allocated via the Specification Required method documented in
   [RFC2434].

13.  Acknowledgements

   The authors would like to specifically thank Gabriel Montenegro, Pyda
   Srisuresh, Brian Carpenter, Eliot Lear, Dan Nessett, Gary Jaszewski,
   Naveen Rajanikantha, Sudhakar Ramakrishna, Jim March, and Rick Cobb
   for their input.  The IETF NAT working group as a whole has been
   extremely helpful in the ongoing development of RSIP.












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14.  Appendix A: RSIP Error Numbers

   This section provides descriptions for the error values in the RSIP
   error parameter.

   All errors are grouped into the following categories:

   100's: General errors.

      101: UNKNOWN_ERROR.  An error that cannot be identified has
         occurred.  This error should be used when all other error
         messages are inappropriate.

      102: USE_TCP.  A host has attempted to use UDP on a server that
         only supports TCP.

      103: FLOW_POLICY_VIOLATION: A host has not specified address or
         port information in enough detail for its assigned flow policy.

      104: INTERNAL_SERVER_ERROR: An RSIP server application has
         detected an unrecoverable error within itself or the RSIP
         gateway.

      105: MESSAGE_COUNTER_REQUIRED: An RSIP host did not use a message
         counter parameter in a situation in which it should have.

      106: UNSUPPORTED_RSIP_VERSION: An RSIP host sent a message with a
         version number that is not supported by the RSIP gateway.

   200's: Parameter and message errors.  The gateway uses these errors
      when it detects that a parameter or message is malformed, as well
      as when it does not understand a parameter or message.

      201: MISSING_PARAM.  The request does not contain a required
         parameter.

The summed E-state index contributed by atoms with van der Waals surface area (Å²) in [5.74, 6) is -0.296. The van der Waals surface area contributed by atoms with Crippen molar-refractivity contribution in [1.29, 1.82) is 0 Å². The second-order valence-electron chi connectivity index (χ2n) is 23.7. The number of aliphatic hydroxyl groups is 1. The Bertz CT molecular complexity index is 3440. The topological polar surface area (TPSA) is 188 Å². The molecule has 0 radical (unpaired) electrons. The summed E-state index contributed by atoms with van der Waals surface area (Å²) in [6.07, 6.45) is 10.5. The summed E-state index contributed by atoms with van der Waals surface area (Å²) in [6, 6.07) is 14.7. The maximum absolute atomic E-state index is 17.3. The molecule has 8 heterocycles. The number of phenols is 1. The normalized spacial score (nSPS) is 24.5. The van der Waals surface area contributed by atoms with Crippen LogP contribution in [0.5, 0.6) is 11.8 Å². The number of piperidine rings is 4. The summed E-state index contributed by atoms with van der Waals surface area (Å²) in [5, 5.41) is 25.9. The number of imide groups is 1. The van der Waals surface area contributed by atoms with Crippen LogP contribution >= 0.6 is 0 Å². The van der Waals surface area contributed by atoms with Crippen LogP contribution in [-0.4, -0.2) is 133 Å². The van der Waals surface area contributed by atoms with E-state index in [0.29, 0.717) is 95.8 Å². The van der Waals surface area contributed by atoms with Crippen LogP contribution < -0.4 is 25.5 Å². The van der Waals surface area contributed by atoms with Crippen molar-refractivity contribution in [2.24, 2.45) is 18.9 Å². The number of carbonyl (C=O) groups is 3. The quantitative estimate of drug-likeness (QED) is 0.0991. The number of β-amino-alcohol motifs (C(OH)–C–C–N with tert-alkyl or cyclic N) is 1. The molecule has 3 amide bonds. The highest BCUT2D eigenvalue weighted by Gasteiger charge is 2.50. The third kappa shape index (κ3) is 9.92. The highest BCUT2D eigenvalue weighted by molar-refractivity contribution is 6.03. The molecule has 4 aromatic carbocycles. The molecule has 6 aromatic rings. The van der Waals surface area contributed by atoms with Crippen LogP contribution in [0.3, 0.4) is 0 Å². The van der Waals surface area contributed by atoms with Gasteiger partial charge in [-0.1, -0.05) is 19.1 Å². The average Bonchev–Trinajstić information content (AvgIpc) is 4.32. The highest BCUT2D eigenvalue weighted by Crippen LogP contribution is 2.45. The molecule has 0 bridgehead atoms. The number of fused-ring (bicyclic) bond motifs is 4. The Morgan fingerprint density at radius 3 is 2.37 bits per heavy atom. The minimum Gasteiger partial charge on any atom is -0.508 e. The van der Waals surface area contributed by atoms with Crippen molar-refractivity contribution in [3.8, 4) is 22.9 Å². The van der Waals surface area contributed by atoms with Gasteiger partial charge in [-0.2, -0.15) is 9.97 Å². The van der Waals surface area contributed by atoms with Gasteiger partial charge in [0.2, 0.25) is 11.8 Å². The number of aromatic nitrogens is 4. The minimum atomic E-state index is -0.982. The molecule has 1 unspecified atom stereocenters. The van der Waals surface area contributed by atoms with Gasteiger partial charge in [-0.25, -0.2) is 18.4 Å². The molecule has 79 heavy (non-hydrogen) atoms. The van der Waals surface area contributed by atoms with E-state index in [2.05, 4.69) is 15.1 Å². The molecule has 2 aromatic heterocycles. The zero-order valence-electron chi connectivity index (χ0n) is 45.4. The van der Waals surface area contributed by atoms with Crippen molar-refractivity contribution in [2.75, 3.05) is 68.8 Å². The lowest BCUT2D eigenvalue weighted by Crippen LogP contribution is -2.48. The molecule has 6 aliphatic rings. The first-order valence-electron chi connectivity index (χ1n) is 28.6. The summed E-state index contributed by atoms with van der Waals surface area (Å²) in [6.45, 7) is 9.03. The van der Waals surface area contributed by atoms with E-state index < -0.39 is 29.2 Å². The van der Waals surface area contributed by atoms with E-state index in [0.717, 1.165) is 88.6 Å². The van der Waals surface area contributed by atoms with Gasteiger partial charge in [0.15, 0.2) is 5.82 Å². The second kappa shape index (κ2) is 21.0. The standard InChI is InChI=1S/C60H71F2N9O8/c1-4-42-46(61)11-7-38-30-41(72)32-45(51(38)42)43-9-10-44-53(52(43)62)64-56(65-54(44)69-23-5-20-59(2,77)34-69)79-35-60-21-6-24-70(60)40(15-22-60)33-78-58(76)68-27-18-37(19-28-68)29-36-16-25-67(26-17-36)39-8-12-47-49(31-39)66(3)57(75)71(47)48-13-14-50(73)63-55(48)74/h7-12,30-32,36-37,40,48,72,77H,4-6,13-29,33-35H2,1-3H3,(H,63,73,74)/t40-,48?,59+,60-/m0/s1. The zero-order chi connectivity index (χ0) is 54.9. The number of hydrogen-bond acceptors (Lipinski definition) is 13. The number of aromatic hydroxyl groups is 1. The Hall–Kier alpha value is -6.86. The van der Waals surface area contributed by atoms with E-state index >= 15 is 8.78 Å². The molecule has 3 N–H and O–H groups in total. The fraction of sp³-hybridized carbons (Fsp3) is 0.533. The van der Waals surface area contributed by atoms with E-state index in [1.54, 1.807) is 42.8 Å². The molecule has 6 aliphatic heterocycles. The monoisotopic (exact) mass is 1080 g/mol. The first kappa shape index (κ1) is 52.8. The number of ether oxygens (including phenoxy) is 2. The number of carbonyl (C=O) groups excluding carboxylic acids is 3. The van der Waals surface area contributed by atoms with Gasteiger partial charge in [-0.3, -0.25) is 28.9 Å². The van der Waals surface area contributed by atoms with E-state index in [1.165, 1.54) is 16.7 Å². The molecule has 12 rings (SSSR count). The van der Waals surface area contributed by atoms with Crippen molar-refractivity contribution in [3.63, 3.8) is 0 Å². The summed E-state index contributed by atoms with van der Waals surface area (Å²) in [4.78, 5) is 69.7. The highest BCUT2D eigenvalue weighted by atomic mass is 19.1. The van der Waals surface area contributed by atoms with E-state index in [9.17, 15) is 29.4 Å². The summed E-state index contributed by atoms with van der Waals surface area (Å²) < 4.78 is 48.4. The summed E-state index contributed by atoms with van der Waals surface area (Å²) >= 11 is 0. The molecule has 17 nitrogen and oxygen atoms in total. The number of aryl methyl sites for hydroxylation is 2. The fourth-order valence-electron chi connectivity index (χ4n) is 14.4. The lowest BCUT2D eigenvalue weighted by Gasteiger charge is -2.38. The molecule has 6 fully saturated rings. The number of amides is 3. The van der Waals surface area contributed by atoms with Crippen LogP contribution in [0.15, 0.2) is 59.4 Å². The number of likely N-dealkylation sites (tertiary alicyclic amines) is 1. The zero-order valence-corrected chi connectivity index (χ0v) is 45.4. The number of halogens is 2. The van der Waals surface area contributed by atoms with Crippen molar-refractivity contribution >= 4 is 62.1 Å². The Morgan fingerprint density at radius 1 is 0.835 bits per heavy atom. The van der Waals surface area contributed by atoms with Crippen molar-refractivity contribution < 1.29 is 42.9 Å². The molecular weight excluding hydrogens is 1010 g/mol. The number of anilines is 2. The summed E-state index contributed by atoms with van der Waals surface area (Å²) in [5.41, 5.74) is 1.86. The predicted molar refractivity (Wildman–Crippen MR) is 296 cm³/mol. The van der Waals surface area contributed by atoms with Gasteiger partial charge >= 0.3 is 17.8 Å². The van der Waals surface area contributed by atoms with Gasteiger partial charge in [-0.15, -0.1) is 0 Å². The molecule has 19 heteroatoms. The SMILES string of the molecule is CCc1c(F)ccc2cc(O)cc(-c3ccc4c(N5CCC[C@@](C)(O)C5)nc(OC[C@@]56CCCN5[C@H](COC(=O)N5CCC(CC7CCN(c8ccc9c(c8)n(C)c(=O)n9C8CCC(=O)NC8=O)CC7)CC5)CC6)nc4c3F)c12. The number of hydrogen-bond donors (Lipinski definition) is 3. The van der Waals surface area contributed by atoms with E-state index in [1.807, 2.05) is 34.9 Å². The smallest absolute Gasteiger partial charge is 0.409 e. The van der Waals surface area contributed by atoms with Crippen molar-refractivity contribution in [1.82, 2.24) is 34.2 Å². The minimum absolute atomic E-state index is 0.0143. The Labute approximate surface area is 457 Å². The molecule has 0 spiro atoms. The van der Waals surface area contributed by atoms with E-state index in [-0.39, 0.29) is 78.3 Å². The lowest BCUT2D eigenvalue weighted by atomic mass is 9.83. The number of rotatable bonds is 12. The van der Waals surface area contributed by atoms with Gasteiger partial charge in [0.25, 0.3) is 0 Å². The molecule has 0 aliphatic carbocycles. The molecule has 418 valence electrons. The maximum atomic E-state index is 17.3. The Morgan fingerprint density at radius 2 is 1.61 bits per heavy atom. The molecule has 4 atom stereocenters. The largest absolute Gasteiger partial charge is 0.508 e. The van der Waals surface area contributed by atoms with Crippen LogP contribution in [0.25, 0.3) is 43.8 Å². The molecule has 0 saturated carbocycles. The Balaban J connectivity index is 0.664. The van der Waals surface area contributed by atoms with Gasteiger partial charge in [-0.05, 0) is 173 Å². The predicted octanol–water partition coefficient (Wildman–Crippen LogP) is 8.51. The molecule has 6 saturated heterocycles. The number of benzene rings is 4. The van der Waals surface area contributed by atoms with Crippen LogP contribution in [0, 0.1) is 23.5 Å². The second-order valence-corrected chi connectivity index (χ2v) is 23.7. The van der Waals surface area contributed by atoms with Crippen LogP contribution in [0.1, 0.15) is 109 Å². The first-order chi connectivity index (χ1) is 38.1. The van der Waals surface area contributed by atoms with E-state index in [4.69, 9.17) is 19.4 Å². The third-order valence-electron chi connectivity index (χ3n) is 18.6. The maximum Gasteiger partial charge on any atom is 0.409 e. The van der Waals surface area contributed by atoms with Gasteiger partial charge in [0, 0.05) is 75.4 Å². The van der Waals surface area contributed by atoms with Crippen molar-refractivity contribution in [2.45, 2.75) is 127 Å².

202: DUPLICATE_PARAM.  The request contains an illegal duplicate
         parameter.

      203: EXTRA_PARAM.  The request contains a parameter that it should
         not.

      204: ILLEGAL_PARAM.  The gateway does not understand a parameter
         type.

      205: BAD_PARAM.  A parameter is malformed.





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      206: ILLEGAL_MESSAGE.  The gateway does not understand the message
         type.  The message type is neither mandatory nor optional.

      207: BAD_MESSAGE.  A message is malformed and gateway parsing
         failed.

      208: UNSUPPORTED_MESSAGE: The host has transmitted an optional
         message that the gateway does not support.

   300's: Permission, resource, and policy errors.  The gateway uses
      these errors when a host has attempted to do something that it is
      not permitted to do, or something that violated gateway policy.

      301: REGISTER_FIRST.  The RSIP host has attempted to request or
         use resources without registering.

      302: ALREADY_REGISTERED.  The host has attempted to register again
         without first de-registering.

      303: ALREADY_UNREGISTERED.  The host has attempted to de-register
         but it is already in the unregistered state.

      304: REGISTRATION_DENIED.  The gateway will not allow the host to
         register.

      305: BAD_CLIENT_ID.  The host has referred to itself with the
         wrong client ID.

      306: BAD_BIND_ID.  The request refers to a bind ID that is not
         valid for the host.

      307: BAD_TUNNEL_TYPE.  The request refers to a tunnel type that is
         not valid for the host.

      308: LOCAL_ADDR_UNAVAILABLE.  The gateway is currently not able to
         allocate ANY local address, but the host may try again later.

      309: LOCAL_ADDRPORT_UNAVAILABLE.  The gateway is currently not
         able to allocate ANY local IP address / port tuple of the
         requested magnitude (i.e., number of ports), but the host may
         try again later.

      310: LOCAL_ADDR_INUSE.  The gateway was not able to allocate the
         requested local address because it is currently used by another
         entity.